April 30th, 2010
12:14 PM GMT
It is a complicated puzzle that has taken months to put together - and a few critical pieces are still missing
Greece has been negotiating the terms of a European Union bailout since the end of last year and in that time interest rates and the cost of borrowing have soared.
At a press briefing in Davos at the end of January, I remember asking Greek Prime Minister George Papandreou if Germany and France would lend their political support to his country. His answer - like the countries at the time - was non-committal. France did come on board; Germany is just warming up to the idea.
We know at this juncture that the road ahead for Greece is a painful one. We are looking at one out of five government jobs being eliminated. The coveted 14-month salary for government workers will be cut and taxes will continue to increase to close a 13.6 percent budget deficit from 2009. The target for 2010 is cut of almost five percent, which is incredibly difficult to deliver when your economy is still contracting.
Left out of today’s debate is why we are in this position in the first place.
The reality is that the architects of the Euro made a political decision to be inclusive with the new currency union probably a full decade ahead of actual convergence with Greece, Spain and Portugal - dare I say even Italy, a G-8 member.
As a result of being pegged to a single currency and therefore German monetary policy, the Greeks have enjoyed the full benefits of a strong and stable currency without - until today - any of the pitfalls. Most notably, real estate prices and wages have continued to rise over the past decade, without the necessary openness and flexibility to attract foreign direct investment.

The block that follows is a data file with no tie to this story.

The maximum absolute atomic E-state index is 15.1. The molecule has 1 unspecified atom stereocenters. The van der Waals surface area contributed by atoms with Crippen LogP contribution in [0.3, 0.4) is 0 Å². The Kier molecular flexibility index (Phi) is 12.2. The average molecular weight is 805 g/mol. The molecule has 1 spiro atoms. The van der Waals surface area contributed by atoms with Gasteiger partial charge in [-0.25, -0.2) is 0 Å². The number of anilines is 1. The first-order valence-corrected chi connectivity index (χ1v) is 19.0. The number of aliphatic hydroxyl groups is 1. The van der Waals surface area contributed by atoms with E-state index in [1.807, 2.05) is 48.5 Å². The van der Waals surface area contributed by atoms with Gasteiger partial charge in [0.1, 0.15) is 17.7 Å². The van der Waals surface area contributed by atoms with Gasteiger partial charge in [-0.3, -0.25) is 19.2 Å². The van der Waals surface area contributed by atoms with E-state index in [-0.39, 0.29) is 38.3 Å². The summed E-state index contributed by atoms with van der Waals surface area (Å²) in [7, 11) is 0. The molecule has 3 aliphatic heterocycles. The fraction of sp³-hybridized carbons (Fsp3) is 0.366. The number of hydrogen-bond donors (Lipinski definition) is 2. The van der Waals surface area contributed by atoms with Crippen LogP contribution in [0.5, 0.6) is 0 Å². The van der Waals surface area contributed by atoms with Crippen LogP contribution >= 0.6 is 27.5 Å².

Greece trades a great deal with its southeastern European neighbors - especially in food stuffs. But the country cannot live on olive oil and the food sector alone.
During an interview with CNN, Papandreou talked about developing a green economy and tapping the growing market for solar energy. Practically speaking, it makes sense, but the building blocks for reforms need to be put in place first.
I spoke to one leading Greek businessman who produces high-tech software and sensors from his manufacturing base outside Athens. He recognises the burden of the budget deficit and the mess left over by the previous government. We have seen the protesters on the streets. But he notes - and the polls reflect this - that those shouting the loudest are in the minority. The Prime Minister still has a majority of the population, which supports change.
But herein lies the caveat: The International Monetary Fund is pushing for steep budget cuts and reforms. Papandreou with the support of his European counterparts can use this opportunity to start and complete what should have been done more than a decade ago. As one Greek chief executive said: “Better a showdown with the extremists today than a slow death of our economy in the future.”
Business leaders talk of opening up the property sector. The government and the Church of Greece reportedly own and sit on €250 billion of real estate.
Selling some of those assets would help bring down the deficit and ease the unrealistic level of prices brought on by the single currency. Secondly, many sectors remain closed or overly controlled in Greece. The transportation business lacks competition and prices remain artificially high - thanks again to the strong euro.
No one wants to see Greece exit the single currency. An exit would be a failure for Greece and the European Union as a whole. As one executive noted this past week, “it is absolutely not an option.” If that option is off the table, the Prime Minister has few cards to play at this juncture. Job cuts, higher taxes and yes long-term reforms need to take place for the country to rebuild confidence after the crisis.
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